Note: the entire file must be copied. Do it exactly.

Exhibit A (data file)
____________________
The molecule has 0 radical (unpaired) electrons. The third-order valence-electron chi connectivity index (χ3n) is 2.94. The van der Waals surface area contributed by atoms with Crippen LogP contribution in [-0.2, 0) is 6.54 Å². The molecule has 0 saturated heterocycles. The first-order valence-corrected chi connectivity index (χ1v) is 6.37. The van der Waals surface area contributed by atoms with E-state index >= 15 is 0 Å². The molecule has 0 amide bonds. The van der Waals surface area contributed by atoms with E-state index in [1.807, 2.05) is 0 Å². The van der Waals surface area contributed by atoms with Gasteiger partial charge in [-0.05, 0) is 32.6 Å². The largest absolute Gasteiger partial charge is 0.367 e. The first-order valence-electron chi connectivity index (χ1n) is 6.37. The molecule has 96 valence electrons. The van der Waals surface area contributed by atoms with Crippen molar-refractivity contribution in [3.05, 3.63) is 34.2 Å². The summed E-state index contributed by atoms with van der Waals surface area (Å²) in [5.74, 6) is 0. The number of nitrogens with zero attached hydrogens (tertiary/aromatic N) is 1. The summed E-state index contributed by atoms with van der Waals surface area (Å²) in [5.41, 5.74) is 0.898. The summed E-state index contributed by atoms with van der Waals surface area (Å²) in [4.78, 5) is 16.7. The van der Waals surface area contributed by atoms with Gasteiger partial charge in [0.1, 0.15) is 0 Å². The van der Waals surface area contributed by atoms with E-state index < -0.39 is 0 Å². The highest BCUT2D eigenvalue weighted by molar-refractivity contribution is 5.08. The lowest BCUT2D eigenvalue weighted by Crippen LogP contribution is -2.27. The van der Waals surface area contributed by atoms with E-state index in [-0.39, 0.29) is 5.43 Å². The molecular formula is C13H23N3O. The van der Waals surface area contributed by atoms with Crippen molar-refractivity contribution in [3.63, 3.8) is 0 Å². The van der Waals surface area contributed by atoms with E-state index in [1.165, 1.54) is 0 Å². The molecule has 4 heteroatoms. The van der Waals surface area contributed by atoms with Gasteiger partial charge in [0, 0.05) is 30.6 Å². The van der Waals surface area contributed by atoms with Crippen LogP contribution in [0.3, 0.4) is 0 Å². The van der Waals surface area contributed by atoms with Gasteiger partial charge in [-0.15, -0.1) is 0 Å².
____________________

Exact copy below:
The molecule has 0 radical (unpaired) electrons. The third-order valence-electron chi connectivity index (χ3n) is 2.94. The van der Waals surface area contributed by atoms with Crippen LogP contribution in [-0.2, 0) is 6.54 Å². The molecule has 0 saturated heterocycles. The first-order valence-corrected chi connectivity index (χ1v) is 6.37. The van der Waals surface area contributed by atoms with E-state index >= 15 is 0 Å². The molecule has 0 amide bonds. The van der Waals surface area contributed by atoms with E-state index in [1.807, 2.05) is 0 Å². The van der Waals surface area contributed by atoms with Gasteiger partial charge in [-0.05, 0) is 32.6 Å². The largest absolute Gasteiger partial charge is 0.367 e. The first-order valence-electron chi connectivity index (χ1n) is 6.37. The molecule has 96 valence electrons. The van der Waals surface area contributed by atoms with Crippen molar-refractivity contribution in [3.05, 3.63) is 34.2 Å². The summed E-state index contributed by atoms with van der Waals surface area (Å²) in [5.74, 6) is 0. The number of nitrogens with zero attached hydrogens (tertiary/aromatic N) is 1. The summed E-state index contributed by atoms with van der Waals surface area (Å²) in [5.41, 5.74) is 0.898. The summed E-state index contributed by atoms with van der Waals surface area (Å²) in [4.78, 5) is 16.7. The van der Waals surface area contributed by atoms with Gasteiger partial charge in [0.1, 0.15) is 0 Å². The van der Waals surface area contributed by atoms with E-state index < -0.39 is 0 Å². The highest BCUT2D eigenvalue weighted by molar-refractivity contribution is 5.08. The lowest BCUT2D eigenvalue weighted by Crippen LogP contribution is -2.27. The van der Waals surface area contributed by atoms with E-state index in [-0.39, 0.29) is 5.43 Å². The molecular formula is C13H23N3O. The van der Waals surface area contributed by atoms with Crippen molar-refractivity contribution in [3.63, 3.8) is 0 Å². The van der Waals surface area contributed by atoms with E-state index in [1.165, 1.54) is 0 Å². The molecule has 4 heteroatoms. The van der Waals surface area contributed by atoms with Gasteiger partial charge in [0, 0.05) is 30.6 Å². The van der Waals surface area contributed by atoms with Crippen LogP contribution in [0.3, 0.4) is 0 Å². The van der Waals surface area contributed by atoms with Gasteiger partial charge in [-0.15, -0.1) is 0 Å².